In the Amish culture where I grew up, a bishop was considered to be the shepherd of the flock, which is also a biblical standard (Titus 1:7:9). However, apart from few exceptions, these shepherds often became rulers, if not dictators, using the people to shield themselves from disgrace, often done under a cloak of holy concern for the flock.  The temptation for any leader in any capacity is extremely great, to use those under them as manipulated subordinates rather than respected equals. The definition of a shepherd is that of a willingness to lay down one’s life when the sheep are at stake—precisely what Jesus did for you and me. He bore the shame that belonged to us. He bore it outside the safe confines of the Church; He was fully exposed, with no one coming to His aid, or sharing the deep shame and disgrace with Him, apart from some women who chose to serve Him in his hour of need. 

The disgrace associated with bearing the Cross always comes when we refuse to use others, or even Jesus Himself. To save ourselves while under pressure, is the folly of the ages, something men have been doing since the initial fall of man. If at any time we chose not to use others, it invariably takes us outside the camp, where we become fully exposed, which is always painful.  We may choose to pay now, or we may chose to pay later (1 Tim. 5:24). The tragedy lay in the consequential deception lurking in the shadows of situations that we are unwilling to face. Our unwillingness will, sooner or later, come back to haunt us. It is for this reason that many Christians who have started out well, will end up with a seared conscience. Many become slanderers and traitors, cloaked in a form of godliness (2 Tim. 3:1-5)—a mask which dully hides indigenous sin.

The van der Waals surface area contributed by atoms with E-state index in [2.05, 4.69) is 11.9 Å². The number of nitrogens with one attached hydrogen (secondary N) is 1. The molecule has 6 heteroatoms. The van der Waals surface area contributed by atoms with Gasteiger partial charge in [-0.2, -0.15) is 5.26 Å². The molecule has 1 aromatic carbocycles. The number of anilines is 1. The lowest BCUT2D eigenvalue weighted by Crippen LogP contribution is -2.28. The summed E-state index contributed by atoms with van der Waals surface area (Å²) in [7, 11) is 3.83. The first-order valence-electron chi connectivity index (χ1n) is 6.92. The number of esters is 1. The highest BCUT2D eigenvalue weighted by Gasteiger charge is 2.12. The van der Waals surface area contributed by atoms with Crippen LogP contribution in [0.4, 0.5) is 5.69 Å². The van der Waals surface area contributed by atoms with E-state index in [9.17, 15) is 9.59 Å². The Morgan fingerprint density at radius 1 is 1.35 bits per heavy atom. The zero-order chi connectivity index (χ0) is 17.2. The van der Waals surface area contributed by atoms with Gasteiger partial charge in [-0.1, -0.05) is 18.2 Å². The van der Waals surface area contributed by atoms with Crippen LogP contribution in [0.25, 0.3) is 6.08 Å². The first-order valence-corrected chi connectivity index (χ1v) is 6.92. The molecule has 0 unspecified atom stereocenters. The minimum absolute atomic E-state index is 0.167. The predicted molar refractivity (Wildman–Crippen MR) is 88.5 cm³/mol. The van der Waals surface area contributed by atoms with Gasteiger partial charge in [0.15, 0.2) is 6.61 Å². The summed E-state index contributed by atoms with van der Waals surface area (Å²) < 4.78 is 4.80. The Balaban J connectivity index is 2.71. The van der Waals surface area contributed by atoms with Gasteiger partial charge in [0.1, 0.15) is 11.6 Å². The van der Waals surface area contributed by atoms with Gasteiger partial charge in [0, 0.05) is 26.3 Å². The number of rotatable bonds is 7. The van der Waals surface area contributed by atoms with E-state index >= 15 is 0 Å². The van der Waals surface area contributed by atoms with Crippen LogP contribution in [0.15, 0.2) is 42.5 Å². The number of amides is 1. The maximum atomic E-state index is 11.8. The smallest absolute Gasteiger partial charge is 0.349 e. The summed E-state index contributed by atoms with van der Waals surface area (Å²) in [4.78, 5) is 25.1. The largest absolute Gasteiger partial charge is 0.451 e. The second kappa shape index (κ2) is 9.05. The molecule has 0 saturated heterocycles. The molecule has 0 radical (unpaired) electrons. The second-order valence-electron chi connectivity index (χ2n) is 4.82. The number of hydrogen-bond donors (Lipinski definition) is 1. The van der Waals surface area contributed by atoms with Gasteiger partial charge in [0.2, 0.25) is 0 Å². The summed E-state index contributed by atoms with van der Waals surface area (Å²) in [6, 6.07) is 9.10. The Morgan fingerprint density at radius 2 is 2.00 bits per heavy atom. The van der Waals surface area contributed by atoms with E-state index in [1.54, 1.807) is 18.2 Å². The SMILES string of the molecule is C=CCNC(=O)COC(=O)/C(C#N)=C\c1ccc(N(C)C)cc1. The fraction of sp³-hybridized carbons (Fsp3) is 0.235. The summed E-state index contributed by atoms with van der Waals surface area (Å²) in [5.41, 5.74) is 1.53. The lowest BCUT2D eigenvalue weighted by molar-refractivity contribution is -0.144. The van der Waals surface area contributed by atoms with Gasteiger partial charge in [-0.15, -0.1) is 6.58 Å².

We have presently reached a point in history, wherein the greatest potential for deception lurks around every corner. Never before, than at any point in the history of the ages, have spirits of deception so boldly marched among our ranks. Even the very elect may not always have correct discernment (Matt. 24:24). To go looking for false prophets is not the answer to this dilemma, as we will likely not find themDangerous levels of deception will at times come through some of the finest Christians we know.

It is when we become lax in our dedication to intimacy with Christ (see Rev. 3:16), and as God subsequently allows it, that Satan will be granted permission to place a veil of extreme deception over our hearts and minds, a deception that can then be manipulated through some of the best giftings we have been given by God. We will then use these giftings to our self-destruction, and the destruction of others—all in “the name of Jesus.”  This is the spirit that Job dealt with, and only God could reveal its deception, for we of ourselves do not have the capacity to discern it. (Job 41:33-34).  It is for this reason that we can no longer remain independent from other parts of Christ’s Body. It will take every part to bring together the full picture of revelation, where no deception remains uncovered. This takes a level of humility that few have attained, yet which all can obtain, through a heart-posture of brokenness, humility and contrition before the Lord.